The Dambulla Cave temple is situated in the central town by the same name i.e. Dambulla in the Matale District of Sri Lanka and is of significant historical importance that showcases the rich cultural heritage of the country. It is believed that the cave temple was a place of residence for Buddhist monks and also a burial site back in the day.

The Dambulla Cave temple is more than 2000 years old, consists of over 150 Buddha statues and is bound to leave you mesmerized by the intricate artwork it has to offer. The cave temple is a UNESCO world heritage site and a must-visit if one is planning a trip to Sri Lanka.

Dambulla Cave Statues

The Buddha statues within one of the caves at Dambulla. It is a beautiful sight. 

Dambulla Cave Temple: An Overview 


Central Sri Lanka

Mode of Travel

By Road

Best Time to Visit

November to April

Nearby Places

Sigiriya Lion Rock

Average Duration of Visit

2 – Hours

Ticket Price

LKR 1500, 1 USD = 184 LKR


7 am to 7 pm

Dambulla Cave Temple

The colossal golden Buddha statue


Dambulla Cave Temple

The Buddha statue zoomed.

How to Reach the Dambulla Cave Temple?

The Dambulla Cave temple is located approximately 150 kilometres northeast of Colombo and 70 kilometres north of Kandy. Although several buses and trains ply towards Dambulla, however the ideal way to travel would be to rent a car from any of the two cities. A day trip can be made of it if one is travelling from Kandy and can also include a visit to the nearby Sigiriya Lion Rock, as it is only 20 kilometres away from the Dambulla Cave temple.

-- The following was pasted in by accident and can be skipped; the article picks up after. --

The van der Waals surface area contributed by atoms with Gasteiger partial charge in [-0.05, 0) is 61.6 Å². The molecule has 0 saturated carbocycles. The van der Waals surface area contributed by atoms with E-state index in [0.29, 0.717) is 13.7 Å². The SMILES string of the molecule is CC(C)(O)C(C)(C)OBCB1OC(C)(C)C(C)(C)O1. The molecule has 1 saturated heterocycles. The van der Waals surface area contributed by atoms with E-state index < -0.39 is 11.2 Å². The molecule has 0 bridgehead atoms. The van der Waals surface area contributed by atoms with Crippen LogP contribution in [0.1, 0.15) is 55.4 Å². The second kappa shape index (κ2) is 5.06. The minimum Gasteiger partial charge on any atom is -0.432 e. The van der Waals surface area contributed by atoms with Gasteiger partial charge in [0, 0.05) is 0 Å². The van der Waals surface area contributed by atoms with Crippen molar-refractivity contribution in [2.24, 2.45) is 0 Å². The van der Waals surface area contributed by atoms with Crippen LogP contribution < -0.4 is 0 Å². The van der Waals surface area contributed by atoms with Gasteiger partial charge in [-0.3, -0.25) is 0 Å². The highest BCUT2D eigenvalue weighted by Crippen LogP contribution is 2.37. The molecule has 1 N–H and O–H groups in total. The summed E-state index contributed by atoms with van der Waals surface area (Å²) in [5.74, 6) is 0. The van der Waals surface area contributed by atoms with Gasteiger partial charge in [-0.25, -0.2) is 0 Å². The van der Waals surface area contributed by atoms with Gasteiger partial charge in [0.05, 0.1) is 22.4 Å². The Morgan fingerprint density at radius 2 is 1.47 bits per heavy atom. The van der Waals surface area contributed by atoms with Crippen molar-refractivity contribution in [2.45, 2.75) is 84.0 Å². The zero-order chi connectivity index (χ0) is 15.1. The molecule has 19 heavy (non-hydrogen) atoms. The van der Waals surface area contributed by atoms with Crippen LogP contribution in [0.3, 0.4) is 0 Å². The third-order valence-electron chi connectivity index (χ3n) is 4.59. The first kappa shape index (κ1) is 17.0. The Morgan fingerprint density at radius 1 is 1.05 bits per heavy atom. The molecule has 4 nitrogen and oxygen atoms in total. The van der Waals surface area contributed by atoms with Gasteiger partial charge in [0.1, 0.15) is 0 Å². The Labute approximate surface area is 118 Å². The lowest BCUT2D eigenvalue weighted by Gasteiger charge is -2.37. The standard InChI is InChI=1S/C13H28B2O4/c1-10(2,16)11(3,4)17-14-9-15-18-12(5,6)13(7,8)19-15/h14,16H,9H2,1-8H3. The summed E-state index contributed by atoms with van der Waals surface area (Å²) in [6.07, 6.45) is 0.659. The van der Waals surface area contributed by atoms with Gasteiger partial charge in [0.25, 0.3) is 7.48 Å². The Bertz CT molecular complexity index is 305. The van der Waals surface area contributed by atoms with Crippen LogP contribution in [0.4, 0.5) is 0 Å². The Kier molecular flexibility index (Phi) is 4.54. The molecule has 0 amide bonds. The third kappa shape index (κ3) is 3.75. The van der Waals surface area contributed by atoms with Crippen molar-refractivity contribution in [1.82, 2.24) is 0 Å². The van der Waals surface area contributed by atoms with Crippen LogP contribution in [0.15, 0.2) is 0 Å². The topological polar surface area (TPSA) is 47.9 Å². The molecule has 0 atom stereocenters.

Top Things to do in Dambulla Cave Temple 

  • Exploring the temple
  • Hiking
  • Monkey Spotting

Exploring the temple

As you approach the Dambulla Cave temple one can see the colossal 30 odd meters Golden Buddha statue, which in itself is a sight to behold and quite modern in its design having being installed in 2001. The Dambulla Cave temple is divided into 5 sanctuaries each displaying unique wall paintings and Buddha statues of different sizes and postures such as standing, meditating and reclining.

Also, the cave temple houses the statues of various gods and kings of Sri Lanka in addition to the Buddha statues. While there isn’t much information boards at the Dambulla Cave temple regarding its historical importance hence, a little research in relation to its past can provide a better perspective of the place and the influence of Sinhala art and architecture.

Dambulla Cave Temple

The Devaraja Lena – The Cave of ‘ Lord of the Gods’ 

However, if history is not your thing don’t worry one can still truly appreciate the elaborate paintings (which almost seem to be painted on a canvas, as such is the detail and exquisiteness of these paintings), carvings and the surreal views of the vegetation around the area.

The paintings and statues are well preserved and the mind boggles to make a sense of how truly ancient the caves are in form and concept.  The caves continue to look natural from the inside with man-made intervention seeming to be at its minimum.


To reach the Dambulla Cave temple one has to hike for around 15 minutes. Anybody with moderate fitness should be able to complete it with reasonable ease. The hike can be done leisurely and it presents some scenic views of the surrounding areas, hence take your time, pause and soak in the innate beauty of the place.

Monkey spotting